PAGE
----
Wednesday, June 28 , 2017, 2:13 am | Fair 61º

 
 
 
 

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Noozhawk Receives Mayor’s Award for Disabilities Coverage

Santa Barbara's annual Mayor's Breakfast puts the focus on companies making a difference for those with disabilities.

Santa Barbara City College officials, from left, Marilynn Spaventa, Susan Ehrlich and Jack Friedlander teamed up to accept Santa Barbara Mayor Marty Blum's Outstanding Effort Award.
Santa Barbara City College officials, from left, Marilynn Spaventa, Susan Ehrlich and Jack Friedlander teamed up to accept Santa Barbara Mayor Marty Blum’s Outstanding Effort Award. (Dan Weisman / Tri-Counties Regional Center photo)

From architectural standards to the environmental movement, Santa Barbara is considered a leader in community trends. Betcha didn’t know that included assistance for those with disabilities.

In the spirit of that tradition — which Mayor Marty Blum traced to the curb cutouts and wheelchair ramps installed at the urging of then-Mayor David Shiffman in the 1970s — more than 150 people turned out for the Fourth Annual Mayor’s Breakfast on Wednesday at the Cabrillo Pavilion Arts Center. The breakfast, begun by Blum and City Councilwoman Helene Schneider in 2005 and now part of October’s National Disability Awareness Month activities, recognizes local businesses that help promote and participate in the employment of people with disabilities. Noozhawk was among this year’s honorees.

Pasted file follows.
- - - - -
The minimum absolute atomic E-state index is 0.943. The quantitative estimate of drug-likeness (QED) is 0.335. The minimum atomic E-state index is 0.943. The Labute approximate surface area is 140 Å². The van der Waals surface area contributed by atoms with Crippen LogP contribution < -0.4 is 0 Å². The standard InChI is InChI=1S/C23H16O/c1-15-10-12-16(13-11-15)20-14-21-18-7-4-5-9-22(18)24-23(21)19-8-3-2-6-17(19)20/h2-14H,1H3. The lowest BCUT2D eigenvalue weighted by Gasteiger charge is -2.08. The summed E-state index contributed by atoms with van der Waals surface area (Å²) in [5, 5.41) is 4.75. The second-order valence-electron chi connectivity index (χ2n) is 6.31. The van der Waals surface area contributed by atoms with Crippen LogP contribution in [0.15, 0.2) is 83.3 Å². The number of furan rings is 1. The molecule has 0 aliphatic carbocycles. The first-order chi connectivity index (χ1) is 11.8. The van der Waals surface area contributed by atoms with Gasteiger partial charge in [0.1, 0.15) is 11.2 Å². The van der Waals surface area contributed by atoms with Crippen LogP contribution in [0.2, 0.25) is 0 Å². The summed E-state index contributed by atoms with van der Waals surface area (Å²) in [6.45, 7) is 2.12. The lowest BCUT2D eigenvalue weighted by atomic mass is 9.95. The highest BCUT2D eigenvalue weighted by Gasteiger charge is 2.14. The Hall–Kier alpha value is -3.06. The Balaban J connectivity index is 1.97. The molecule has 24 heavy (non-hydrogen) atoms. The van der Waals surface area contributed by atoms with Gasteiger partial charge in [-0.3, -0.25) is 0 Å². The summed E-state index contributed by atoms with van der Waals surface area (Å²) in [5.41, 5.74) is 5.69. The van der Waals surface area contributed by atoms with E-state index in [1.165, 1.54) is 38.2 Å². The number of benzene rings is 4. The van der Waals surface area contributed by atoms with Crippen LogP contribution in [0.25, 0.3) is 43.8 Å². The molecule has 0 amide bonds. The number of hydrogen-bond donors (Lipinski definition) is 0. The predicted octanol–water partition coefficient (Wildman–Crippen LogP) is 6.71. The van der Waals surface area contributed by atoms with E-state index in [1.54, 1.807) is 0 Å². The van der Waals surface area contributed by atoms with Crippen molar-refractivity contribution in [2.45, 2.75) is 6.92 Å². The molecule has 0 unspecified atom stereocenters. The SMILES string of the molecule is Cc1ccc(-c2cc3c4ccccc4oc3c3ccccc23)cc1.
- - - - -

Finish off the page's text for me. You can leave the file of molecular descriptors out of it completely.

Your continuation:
The keynote speech was delivered by Ralph Black, assistant legislation director at the state Department of Rehabilitation. In a wryly laconic delivery, Black recounted his own job-hunting odyssey after graduating near the top of his class from Loyola Law School in Los Angeles. At first, he said, he attributed the flurry of rejections to his choice of interview ties or maybe his answers to mundane questions. Only later did he realize it likely had more to do with his visual impairment. Black’s tongue was planted firmly in his cheek while he dropped the punchline but his point was crystal-clear: Hiring decisions should be based on the whole package.

Private-sector law’s loss was the public sector’s gain and Black has gone on to have a distinguished legal career. For more than 20 years, he worked in the California Community Colleges’ Chancellor’s Office, establishing the foundations for programs for students with disabilities on campuses throughout the state. In his current post, he advises Gov. Arnold Schwarzenegger’s office on legislation relevant to employment, independence and equality for those with disabilities.

Noozhawk publisher Bill Macfadyen and Santa Barbara Mayor Marty Blum.
Noozhawk publisher Bill Macfadyen and Santa Barbara Mayor Marty Blum. (Dan Weisman / Tri-Counties Regional Center photo)
Although the 1990 Americans with Disabilities Act established a broad range of guidelines, misconceptions remain nearly 20 years later.